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Choosing a cast-on for your knitting - it matters!

person wearing lace shawl fanning out the front panel to see the lace detail
Marigold stole with stretchy bind-off.

Choosing appropriate cast-on and matching bind-off methods can make all the difference in your knitting. 

Have you ever spent precious time, energy, and money on a knitting project only to have your beginning and ending edges be wonky? You know, you knit an awesome hat but your cast-on is so tight that you can't get the hat to fit comfortably on your head. That kind of wonky.

When your cast-on is too tight or too loose

I had a cast-on/bind-off mishap during the designing process for Marigold. It was sort of a case of 'you don't know what you don't know' in that I didn't realize that lace knitting requires a very stretchy cast-on method so that the yarn-overs and knit togethers inherent in lace can expand into their intended pattern.

Actually, it wasn't that I didn't understand I needed a stretchy cast-on. I swatched my motif and could see that was the case. I just didn't do the right type of research as to how to achieve a truly stretchy cast-on for lace.

Using a larger needle does not yield a stretchier cast-on

Cast-on method restricted the lace, not allowing it to expand.

When I swatched for Marigold, I actually could see I needed more give in my cast-on, so when I proceeded to my actual project, I cast my stitches onto a knitting needle about twice the diameter of the required project needles. It wasn't until I was done knitting and had washed and blocked the scarf that I saw how my cast-on edge was still restricting my lace edge. On top of that, my cast-on and bind-off didn't match because on the bind-off edge, the lace was allowed to expand into its intended design.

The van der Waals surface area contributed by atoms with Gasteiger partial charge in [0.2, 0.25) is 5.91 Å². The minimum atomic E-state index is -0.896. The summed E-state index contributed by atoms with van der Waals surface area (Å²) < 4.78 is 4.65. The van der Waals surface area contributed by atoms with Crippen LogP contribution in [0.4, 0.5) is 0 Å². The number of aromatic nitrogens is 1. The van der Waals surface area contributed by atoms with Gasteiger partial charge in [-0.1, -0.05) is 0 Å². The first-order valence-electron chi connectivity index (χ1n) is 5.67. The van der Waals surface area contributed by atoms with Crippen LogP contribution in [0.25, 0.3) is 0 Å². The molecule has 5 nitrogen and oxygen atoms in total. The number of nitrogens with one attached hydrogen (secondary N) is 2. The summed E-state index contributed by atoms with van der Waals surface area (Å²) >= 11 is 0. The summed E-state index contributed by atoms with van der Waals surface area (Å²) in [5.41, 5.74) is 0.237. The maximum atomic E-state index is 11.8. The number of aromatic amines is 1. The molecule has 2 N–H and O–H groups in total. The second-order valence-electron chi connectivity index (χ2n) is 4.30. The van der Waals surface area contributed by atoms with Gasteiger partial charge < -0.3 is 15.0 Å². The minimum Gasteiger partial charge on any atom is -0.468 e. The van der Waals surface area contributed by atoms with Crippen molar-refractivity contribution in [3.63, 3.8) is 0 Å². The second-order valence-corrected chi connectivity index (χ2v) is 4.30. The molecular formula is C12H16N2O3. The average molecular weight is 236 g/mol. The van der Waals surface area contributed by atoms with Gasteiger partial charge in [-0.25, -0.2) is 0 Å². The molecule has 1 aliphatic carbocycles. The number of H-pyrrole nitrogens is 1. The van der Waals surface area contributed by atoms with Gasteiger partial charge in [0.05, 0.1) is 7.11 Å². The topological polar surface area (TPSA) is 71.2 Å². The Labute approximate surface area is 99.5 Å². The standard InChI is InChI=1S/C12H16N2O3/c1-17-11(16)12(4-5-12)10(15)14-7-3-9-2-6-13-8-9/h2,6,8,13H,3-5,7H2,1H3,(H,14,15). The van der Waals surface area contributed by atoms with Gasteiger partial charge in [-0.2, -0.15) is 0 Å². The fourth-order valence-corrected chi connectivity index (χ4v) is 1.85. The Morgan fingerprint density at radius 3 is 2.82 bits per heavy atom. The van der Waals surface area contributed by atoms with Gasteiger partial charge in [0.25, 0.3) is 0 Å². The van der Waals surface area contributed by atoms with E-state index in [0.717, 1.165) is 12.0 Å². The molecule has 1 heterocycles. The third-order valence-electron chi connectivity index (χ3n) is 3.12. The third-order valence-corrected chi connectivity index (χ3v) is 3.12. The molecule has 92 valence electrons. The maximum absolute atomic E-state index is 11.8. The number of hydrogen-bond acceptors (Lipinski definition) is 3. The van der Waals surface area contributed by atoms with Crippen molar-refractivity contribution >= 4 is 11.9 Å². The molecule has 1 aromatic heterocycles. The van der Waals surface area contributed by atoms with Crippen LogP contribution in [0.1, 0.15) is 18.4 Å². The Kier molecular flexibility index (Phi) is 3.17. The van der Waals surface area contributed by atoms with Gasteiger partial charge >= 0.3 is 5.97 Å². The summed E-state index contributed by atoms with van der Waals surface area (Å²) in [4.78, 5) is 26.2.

lace edge of Marigold, a lace shawl knit in June Cashmere, showing that how a loose bind-off method allows the lacework to bloom

Bind-off method allowed lace to expand.

Research cast-on and bind-off methods

It was then that I did some extensive reading about cast-ons and bind-offs. Turns out that those dedicated to lace knitting already have discovered that using a larger needle for casting on only increases the size of the stitches in your first row of knitting. Doh! That explained why my cast-on was still too tight - increasing my needle size for casting on didn't address the problem.

Experienced lace knitters readily explain that lace knitting requires a far stretchier cast-on than the norm so that the fabric can do just what my bind-off had done - expand with the stitch pattern. Double Doh! Those same experienced lace knitters also offer tutorials for stretchy cast-ons and bind-offs for lace knitting so we don't have to learn by trial and error. 

So what's the moral of this knitting design story?

1. First, trial and error are okay. We get excited and want to press forward in our knitting, not realizing that we really don't know what we don't know. My own trial and error led me to research and yield better results that I included in my pattern. 

2. Research can save time. Enjoy the process of knitting. Expanding skills is part of that process. I hadn't worked with lace knitting before and a bit more research before starting would have paid off. 

3. This post highlights lace knitting and cast-on/bind-off methods that give the stretchiness needed to show off lace edgings. Many expert knitters offer insight into many types of cast-ons and bind-offs that have their individual uses. Explore them, learn what they can do, and have fun incorporating them into your knitting. 

Jeny's Stretchy Cast-on and Bind-off Methods

For my Marigold pattern, I recommend using Jeny's Stretchy Cast-on and Bind-off methods. It is what I used when I knit the wide version of Marigold and you can see the results here:

Jeny's stretchy cast-on.

Jeny's stretchy bind-off.

Knitting technique resources 

I've included written instructions for Jeny's cast-on/bind-off methods in my Marigold pattern. There are many tutorials online to help as well. Here are two that I found helpful. 

Jeny's stretchy cast-on as it has both video and written instructions with photos.

Jeny's stretchy bind-off 

Make Marigold

Now that you're hankering to try out these new techniques, head on over to our Marigold kit to knit your own lace stole. Knit in our fingering weight cashmere yarn, you can opt to make a narrow version (2 skeins) or a wider version (3 skeins). The pattern also explains where you can adapt the width of the stole to fit your needs. 

Until next time, find joy in making with our yarn! --Amy

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